Frankly, Stanford and Cal made college football uncool beyond recognition. As USC went 16 years (until 1991) without losing to Stanford, while UCLA spent an entire generation (1972 to 1989) going unbeaten against Cal, the Cardinal and Bears floundered in mediocrity. It was a scene straight out of Major League: “I didn’t even know they still had a team.”
This year, however, marks the 20th anniversary of the 1991 Big Game, a 38-21 Cardinal victory over 9-1 and sixth-ranked Cal that’s one for Stanford fans to savor forever. The satisfaction of muting the Bears’ incessant trash talk (“Stanford is all the talk now – Cardinal silences Bears” ran the San Jose Mercury News headline) accompanied the joy of an unlikely landmark season.
In a year the 49ers fell short of the playoffs for the first time in eight years, the grunt work of Denny Green and Bruce Snyder paid off: for the first time in the same season, each team went to a bowl game. In a matter of weeks, Cal rocketed from its first national ranking since Chuck Muncie to entrenchment in the Top 10. The Golden Bears started 5-0 before coming within a touchdown (24-17) of taking down eventual national champ Washington.
Green infused Stanford with a previously unseen brand of toughness, with a massive offense line paving the way for Tommy Vardell’s then-school record 1,084 rushing yards. Once redshirt freshman Steve Stenstrom took over at quarterback, the Cardinal struck up a six-game winning streak heading into the game. The Trees had gone from 1-3 (bringing up the Pac-10 rear in early October) to No. 21 in the country.
True to pregame predictions, this game was won at the line of scrimmage. Stanford held Russell White, in his third of three straight 1,000-yard seasons, to 89 yards on 20 carries. Three Cal drives resulted in missed field goals, and the Bears soon abandoned the run in a game they never led.
Though Stenstrom connected on touchdown passes to John Pinkney and Ryan Wetnight, you know who owned this game.
“Vardell the ball carrier,” Stanford Stadium P.A. maestro Ed Macaulay announced 38 times on the afternoon. The senior workhorse powered his way for 182 yards and three touchdowns. Two of those scores came immediately following Cal touchdown drives; Vardell’s second touchdown came on a 13-yard, fourth-quarter sprint for the game’s denouement. The demoralized Bears hadn’t felt this humbled since… well, since the previous Big Game.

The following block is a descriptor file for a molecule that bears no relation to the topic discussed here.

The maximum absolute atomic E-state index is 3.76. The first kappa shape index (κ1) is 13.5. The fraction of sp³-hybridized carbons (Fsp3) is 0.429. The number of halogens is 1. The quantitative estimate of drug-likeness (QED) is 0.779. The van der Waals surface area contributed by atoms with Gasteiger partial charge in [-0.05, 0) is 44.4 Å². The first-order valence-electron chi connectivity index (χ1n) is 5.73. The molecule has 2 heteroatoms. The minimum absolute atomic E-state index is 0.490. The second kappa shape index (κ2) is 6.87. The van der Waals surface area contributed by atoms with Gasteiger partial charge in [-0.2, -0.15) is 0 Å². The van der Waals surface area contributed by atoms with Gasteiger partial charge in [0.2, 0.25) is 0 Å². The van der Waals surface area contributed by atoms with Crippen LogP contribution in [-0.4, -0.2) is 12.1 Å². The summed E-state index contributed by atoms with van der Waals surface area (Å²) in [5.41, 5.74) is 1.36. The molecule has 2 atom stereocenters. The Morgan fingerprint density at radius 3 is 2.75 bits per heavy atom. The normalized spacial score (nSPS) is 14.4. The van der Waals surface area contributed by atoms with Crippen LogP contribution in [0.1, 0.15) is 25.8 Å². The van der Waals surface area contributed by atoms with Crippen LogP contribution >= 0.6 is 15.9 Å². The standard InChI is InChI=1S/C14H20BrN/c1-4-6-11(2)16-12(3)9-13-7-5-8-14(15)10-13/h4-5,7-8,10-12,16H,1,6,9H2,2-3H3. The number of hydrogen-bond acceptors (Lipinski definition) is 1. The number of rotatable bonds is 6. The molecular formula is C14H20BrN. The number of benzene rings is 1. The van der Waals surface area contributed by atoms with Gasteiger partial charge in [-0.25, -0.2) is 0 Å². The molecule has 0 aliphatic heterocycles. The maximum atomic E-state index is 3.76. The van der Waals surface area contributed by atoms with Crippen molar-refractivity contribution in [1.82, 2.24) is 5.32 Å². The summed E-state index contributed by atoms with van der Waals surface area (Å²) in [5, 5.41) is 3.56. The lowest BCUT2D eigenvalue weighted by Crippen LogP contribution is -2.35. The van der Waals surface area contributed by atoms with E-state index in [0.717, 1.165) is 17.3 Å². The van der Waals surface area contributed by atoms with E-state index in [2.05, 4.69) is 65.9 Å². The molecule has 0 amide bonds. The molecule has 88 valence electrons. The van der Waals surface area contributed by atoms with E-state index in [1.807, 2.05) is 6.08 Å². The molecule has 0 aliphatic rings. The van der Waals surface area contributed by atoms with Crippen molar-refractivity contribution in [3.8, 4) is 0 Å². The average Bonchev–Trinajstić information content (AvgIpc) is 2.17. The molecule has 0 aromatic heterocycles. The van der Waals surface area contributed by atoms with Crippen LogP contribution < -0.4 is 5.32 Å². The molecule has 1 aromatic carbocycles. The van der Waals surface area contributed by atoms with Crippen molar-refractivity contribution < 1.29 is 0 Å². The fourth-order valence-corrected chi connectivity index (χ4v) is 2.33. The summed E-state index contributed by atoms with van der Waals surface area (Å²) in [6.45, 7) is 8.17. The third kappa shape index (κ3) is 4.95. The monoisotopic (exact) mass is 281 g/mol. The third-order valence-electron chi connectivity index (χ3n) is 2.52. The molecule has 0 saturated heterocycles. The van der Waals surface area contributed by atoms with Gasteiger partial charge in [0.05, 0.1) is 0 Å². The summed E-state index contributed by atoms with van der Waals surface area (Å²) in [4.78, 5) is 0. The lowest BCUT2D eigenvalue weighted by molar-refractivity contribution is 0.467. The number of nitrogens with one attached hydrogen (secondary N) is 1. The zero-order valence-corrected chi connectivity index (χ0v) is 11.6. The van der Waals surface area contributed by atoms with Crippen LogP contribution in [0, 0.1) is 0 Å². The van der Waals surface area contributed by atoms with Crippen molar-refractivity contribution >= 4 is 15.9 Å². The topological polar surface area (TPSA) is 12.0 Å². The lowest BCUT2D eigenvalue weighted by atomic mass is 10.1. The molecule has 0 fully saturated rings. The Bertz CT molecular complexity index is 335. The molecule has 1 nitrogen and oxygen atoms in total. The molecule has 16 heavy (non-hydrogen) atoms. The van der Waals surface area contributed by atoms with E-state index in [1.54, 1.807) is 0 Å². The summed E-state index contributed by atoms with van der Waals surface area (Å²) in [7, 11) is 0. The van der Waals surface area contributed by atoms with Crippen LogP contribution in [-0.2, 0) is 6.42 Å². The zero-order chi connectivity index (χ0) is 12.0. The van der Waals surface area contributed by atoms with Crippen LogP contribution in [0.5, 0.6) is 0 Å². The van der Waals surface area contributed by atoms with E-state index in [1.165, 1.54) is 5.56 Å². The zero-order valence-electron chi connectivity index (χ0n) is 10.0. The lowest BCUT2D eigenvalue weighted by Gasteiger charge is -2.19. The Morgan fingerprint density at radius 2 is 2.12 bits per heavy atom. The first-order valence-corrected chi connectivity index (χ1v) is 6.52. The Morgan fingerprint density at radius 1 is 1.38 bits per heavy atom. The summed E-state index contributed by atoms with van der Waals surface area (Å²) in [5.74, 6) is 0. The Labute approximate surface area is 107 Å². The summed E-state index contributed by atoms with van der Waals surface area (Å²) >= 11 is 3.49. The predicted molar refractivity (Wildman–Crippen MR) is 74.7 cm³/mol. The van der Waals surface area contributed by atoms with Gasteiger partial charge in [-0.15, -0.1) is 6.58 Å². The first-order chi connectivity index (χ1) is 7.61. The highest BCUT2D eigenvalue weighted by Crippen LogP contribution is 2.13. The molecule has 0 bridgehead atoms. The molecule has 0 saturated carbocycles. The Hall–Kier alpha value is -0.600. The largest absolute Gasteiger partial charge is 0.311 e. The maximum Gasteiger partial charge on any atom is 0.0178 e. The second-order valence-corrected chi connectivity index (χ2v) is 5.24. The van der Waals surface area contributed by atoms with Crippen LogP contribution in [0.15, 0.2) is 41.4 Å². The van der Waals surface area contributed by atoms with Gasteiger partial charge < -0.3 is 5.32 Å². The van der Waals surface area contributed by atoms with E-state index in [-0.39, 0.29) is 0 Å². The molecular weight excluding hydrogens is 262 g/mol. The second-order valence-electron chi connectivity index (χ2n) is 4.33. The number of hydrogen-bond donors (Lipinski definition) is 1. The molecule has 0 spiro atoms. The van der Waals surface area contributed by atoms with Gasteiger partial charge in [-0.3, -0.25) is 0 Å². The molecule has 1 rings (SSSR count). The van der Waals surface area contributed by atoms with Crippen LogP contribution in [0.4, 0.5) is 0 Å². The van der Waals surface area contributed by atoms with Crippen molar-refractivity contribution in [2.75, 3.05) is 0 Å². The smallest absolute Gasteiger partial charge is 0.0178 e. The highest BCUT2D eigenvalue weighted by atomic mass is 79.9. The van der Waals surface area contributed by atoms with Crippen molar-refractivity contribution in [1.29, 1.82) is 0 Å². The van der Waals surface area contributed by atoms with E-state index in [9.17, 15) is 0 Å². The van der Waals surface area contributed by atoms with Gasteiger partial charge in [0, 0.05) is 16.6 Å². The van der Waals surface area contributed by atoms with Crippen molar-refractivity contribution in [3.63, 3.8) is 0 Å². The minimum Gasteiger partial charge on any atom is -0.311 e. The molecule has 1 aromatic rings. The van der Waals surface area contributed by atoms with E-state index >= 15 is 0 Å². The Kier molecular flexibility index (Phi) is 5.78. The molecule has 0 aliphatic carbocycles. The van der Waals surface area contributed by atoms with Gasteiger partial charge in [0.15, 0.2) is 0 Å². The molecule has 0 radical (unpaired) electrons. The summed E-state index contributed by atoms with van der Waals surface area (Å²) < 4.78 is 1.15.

“I saw a lot of pain in their eyes,” guard Brian Cassidy said afterward of the vanquished. “There was a lot of grunting and people on the ground in the fourth quarter. You see guys doing that and you’re not tired anymore.”
The Bears expended a lot of energy, both before and during the game, doing the wrong things.
Cal was whistled for 11 penalties, five of the unsportsmanlike variety. At its own 35-yard line, facing a second and 10 late in the third quarter, Stenstrom looked for Pinkney along the Cal sideline. The pass fell incomplete. The Bears had just cut lead to 17-14. Mike Pawlawski had just found Marty Holly on a 32-yard play nearly identical to the one DeAnthony Thomas scored on last week, and the visitors owned all the momentum. “Hey, who’s the home team here?” Brent Musberger wondered aloud on the ABC telecast, with Cal fans erupting in the background after the touchdown.
But, through no effort of their own, Stanford would move the chains when Pawlawski gave Pinkney an earful on the sideline. Twelve plays after the taunting call, Vardell was in the end zone.
“Personal fouls are stupid football,” Bears coach Bruce Snyder said postgame. “I think we were so emotional, so anxious to play hard, that we lost some of our focus on how good football is played.”
Two decades later, the teams are each headed to the postseason once again. David Shaw brings the experience he gained as a player – he caught one pass for 18 yards back in 1991 as a freshman – against Jeff Tedford, now the winningest coach in Cal history. The 1980’s doldrums are history, and high expectations appear here to stay.
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